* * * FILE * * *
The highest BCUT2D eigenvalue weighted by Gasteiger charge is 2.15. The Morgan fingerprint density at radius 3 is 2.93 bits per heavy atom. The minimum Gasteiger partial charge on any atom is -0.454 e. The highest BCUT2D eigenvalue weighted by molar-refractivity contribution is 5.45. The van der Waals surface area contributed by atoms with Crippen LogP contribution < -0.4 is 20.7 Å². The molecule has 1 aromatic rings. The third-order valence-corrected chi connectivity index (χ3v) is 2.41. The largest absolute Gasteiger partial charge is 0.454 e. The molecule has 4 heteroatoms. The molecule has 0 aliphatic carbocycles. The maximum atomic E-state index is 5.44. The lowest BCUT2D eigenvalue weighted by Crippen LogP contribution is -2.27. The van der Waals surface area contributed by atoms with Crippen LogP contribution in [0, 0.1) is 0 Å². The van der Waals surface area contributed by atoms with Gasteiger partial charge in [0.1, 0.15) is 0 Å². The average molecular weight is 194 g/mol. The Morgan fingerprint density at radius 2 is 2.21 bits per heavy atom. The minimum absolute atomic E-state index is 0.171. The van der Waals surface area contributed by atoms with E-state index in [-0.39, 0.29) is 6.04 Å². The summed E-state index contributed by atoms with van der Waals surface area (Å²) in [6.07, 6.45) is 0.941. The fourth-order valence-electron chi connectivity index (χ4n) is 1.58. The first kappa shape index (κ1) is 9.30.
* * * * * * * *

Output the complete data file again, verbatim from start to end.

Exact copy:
The highest BCUT2D eigenvalue weighted by Gasteiger charge is 2.15. The Morgan fingerprint density at radius 3 is 2.93 bits per heavy atom. The minimum Gasteiger partial charge on any atom is -0.454 e. The highest BCUT2D eigenvalue weighted by molar-refractivity contribution is 5.45. The van der Waals surface area contributed by atoms with Crippen LogP contribution < -0.4 is 20.7 Å². The molecule has 1 aromatic rings. The third-order valence-corrected chi connectivity index (χ3v) is 2.41. The largest absolute Gasteiger partial charge is 0.454 e. The molecule has 4 heteroatoms. The molecule has 0 aliphatic carbocycles. The maximum atomic E-state index is 5.44. The lowest BCUT2D eigenvalue weighted by Crippen LogP contribution is -2.27. The van der Waals surface area contributed by atoms with Crippen LogP contribution in [0, 0.1) is 0 Å². The van der Waals surface area contributed by atoms with Gasteiger partial charge in [0.1, 0.15) is 0 Å². The average molecular weight is 194 g/mol. The Morgan fingerprint density at radius 2 is 2.21 bits per heavy atom. The minimum absolute atomic E-state index is 0.171. The van der Waals surface area contributed by atoms with E-state index in [-0.39, 0.29) is 6.04 Å². The summed E-state index contributed by atoms with van der Waals surface area (Å²) in [6.07, 6.45) is 0.941. The fourth-order valence-electron chi connectivity index (χ4n) is 1.58. The first kappa shape index (κ1) is 9.30.